The French East India Company, or ‘Compagnie des Indes’, was established in 1664 in the heart of the bay, at Port-Louis. Operations rapidly spread to the other side of the river Scorff. In the new shipyards a ship named ‘Soleil d’Orient’, but nicknamedL’Orient, was built – and the new town had a name! The view of the Port-Louis citadel and the harbour, with the Tour de la Découverte signal tower and the Gabriel sales rooms recall the prosperity of the colourful days of silks and spices.
Fishing for sounds and colours!
As Lorient’s business activities developed and diversified, ports were built to match: a military port, a commercial port at Kergroise, and a fishing port at Kéroman – now France’s second largest fishing port. The quayside and the fish auctions are a hive of activity every morning, involving men, boats and machines. Sparklingly fresh fish and seafood are taken straight to the indoor market at Merville
A close look at 20th century history
Kéroman, and all of Lorient, was dealt a bad deal by history. A submarine base was set up there by the German army between 1941 and 1943. Today, these concrete blocks pose no threat. They’ve become a museum of submersible craft and the submarineFlore, which is now a visitor attraction. In the centre of town, a bomb shelter has been re-opened to show what life was really like at that time. In the town’s streets, Art Deco houses from the 1930s that survived the bombings stand side by side with post-war buildings constructed in a more contemporary style.
Find your sea legs at the Eric Tabarly Sailing World
The submarine base has now been re-launched, setting sail for its new vocation as an ocean racing centre. Its flagship is the Cité de la Voile Eric Tabarly (Sailing World). On a vessel built of metal and glass, visitors can start learning about the world of yachting with fun, interactive workshops. Close by, beside the attractive terraces, Eric Tabarly’s famousPen Duickyachts make you hanker to set sail on the high seas.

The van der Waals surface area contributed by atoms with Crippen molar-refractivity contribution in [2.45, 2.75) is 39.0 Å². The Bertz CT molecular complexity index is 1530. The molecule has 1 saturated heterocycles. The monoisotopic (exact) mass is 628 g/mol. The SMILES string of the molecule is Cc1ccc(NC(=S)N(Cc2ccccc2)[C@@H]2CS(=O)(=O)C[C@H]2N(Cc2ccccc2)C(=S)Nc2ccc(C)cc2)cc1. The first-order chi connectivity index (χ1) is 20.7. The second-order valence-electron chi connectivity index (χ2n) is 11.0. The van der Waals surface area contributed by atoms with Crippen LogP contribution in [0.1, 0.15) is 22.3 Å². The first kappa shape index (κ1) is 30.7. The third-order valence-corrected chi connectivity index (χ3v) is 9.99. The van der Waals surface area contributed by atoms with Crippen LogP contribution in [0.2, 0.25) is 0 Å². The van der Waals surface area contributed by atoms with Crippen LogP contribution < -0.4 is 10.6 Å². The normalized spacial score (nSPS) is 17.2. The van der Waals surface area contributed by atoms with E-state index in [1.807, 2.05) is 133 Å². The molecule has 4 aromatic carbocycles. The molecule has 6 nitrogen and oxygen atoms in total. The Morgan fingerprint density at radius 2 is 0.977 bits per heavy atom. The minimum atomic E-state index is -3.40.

The Interceltic Festival puts the Celt into the town
Lorient works hard and plays hard! The marina and ferry port are flooded every year by a human wave that’s here to celebrate the Celtic nations. With a glorious mix of kilts, Breton bagpipes, Irish fiddles and Galician pipes, the Festival Interceltique celebrates a thriving culture. After the grand parade opened by the local Lann-Bihoué pipe band, there follows a succession of concerts, ‘fest-noz’ and great feasts, full of warmth and friendliness.
Where the waves play gently on quiet beaches
To help you recover from all the excitement of the town, the coastline extends as far as the Laïta estuary. Facing the bay that’s like a little inland sea, Larmor-Plage has all the allure of a Brittany Riviera. A coastal walk takes you past the villas and carries on westwards, with the Ile de Groix on the horizon. Facing the ocean is a string of beaches and harbours. Lomener is a pleasant spot to stop for a rest before continuing to Le Fort-Bloqué, with its 18th century fort that’s accessible at low tide. Then you come to the beaches at Guidel-plages, where you’ll see surfers of all abilities. Between Finistère and Morbihan is Bas-Pouldu beach, and here the landscape changes as the wooded shores, sandbanks and river meet the Atlantic tides. Enjoy it to the full, toes in the water and wind in your hair!